Nov. 19th, 2021 | 08:07 amhendiadys (hen-DAY-uh-dis) - n., (rhet.) an expression using two independent words connected by and instead of a more usual combination of modifier plus independent word.
So "nice and warm" instead of "nicely warm," or "sound and fury" (Macbeth V.5) instead of "furious sound." In English, it's often two nouns, but it can be verbs, as in "come and get it" for "come get it." The result is generally considered more emphatic and vivid, thus Shakespeare's addiction to the figure. Like almost all terms of rhetoric, this is from Ancient Greek via Latin, in this case the phrase hèn dià duoîn, one (idea) through two. (And yes, there's such a thing as hendiatris, as in "sex, drugs, and rock-n-roll.")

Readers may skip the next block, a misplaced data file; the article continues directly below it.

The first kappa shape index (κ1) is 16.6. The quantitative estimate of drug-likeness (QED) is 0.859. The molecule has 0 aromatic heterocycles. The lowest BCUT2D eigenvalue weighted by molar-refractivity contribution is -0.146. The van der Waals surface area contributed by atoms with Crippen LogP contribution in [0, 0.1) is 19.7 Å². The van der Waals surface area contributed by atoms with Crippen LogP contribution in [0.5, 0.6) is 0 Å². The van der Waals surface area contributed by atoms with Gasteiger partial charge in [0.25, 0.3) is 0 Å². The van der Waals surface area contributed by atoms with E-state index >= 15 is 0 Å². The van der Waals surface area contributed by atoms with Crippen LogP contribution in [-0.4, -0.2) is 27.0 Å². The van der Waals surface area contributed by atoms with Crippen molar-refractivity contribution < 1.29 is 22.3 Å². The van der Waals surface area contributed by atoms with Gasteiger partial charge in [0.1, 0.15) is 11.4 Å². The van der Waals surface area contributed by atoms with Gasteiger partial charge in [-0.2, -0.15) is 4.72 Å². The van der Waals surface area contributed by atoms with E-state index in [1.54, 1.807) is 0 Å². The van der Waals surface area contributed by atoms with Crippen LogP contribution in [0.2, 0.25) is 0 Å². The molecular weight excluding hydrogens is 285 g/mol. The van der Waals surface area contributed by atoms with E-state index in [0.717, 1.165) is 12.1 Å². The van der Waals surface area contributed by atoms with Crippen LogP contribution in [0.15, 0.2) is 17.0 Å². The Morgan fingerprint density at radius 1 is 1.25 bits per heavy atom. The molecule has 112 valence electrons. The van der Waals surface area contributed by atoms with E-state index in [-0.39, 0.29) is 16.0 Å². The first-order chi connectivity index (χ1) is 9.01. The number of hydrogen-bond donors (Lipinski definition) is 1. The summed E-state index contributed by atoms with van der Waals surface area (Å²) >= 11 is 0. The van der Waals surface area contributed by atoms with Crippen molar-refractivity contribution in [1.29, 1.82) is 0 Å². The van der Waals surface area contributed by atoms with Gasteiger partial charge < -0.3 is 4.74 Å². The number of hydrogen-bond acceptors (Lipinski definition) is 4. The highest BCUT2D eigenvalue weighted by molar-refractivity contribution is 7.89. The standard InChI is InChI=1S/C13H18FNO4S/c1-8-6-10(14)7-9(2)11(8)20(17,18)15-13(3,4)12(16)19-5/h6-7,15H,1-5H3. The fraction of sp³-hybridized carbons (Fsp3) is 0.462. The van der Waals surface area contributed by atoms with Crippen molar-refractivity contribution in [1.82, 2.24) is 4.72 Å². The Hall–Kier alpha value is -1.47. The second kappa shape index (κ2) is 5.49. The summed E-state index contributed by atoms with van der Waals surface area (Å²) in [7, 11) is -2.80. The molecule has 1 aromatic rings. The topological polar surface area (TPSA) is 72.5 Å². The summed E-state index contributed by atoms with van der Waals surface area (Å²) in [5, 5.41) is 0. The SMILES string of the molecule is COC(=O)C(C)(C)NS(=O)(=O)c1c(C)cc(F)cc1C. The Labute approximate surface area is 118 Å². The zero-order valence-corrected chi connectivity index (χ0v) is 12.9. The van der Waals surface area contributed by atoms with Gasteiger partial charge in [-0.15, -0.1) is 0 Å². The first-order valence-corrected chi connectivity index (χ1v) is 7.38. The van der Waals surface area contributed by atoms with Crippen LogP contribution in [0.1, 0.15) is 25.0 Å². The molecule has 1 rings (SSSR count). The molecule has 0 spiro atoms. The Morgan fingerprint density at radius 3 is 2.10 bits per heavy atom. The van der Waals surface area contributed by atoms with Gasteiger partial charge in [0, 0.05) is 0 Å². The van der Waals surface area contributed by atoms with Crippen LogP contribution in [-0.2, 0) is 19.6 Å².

And that wraps up a theme week of language terms. Next week will be short because of the US holiday, so no theme aside from the usual one of "words that are at the front of my to-post list."
---L. Crossposts: https://prettygoodword.dreamwidth.org/863755.html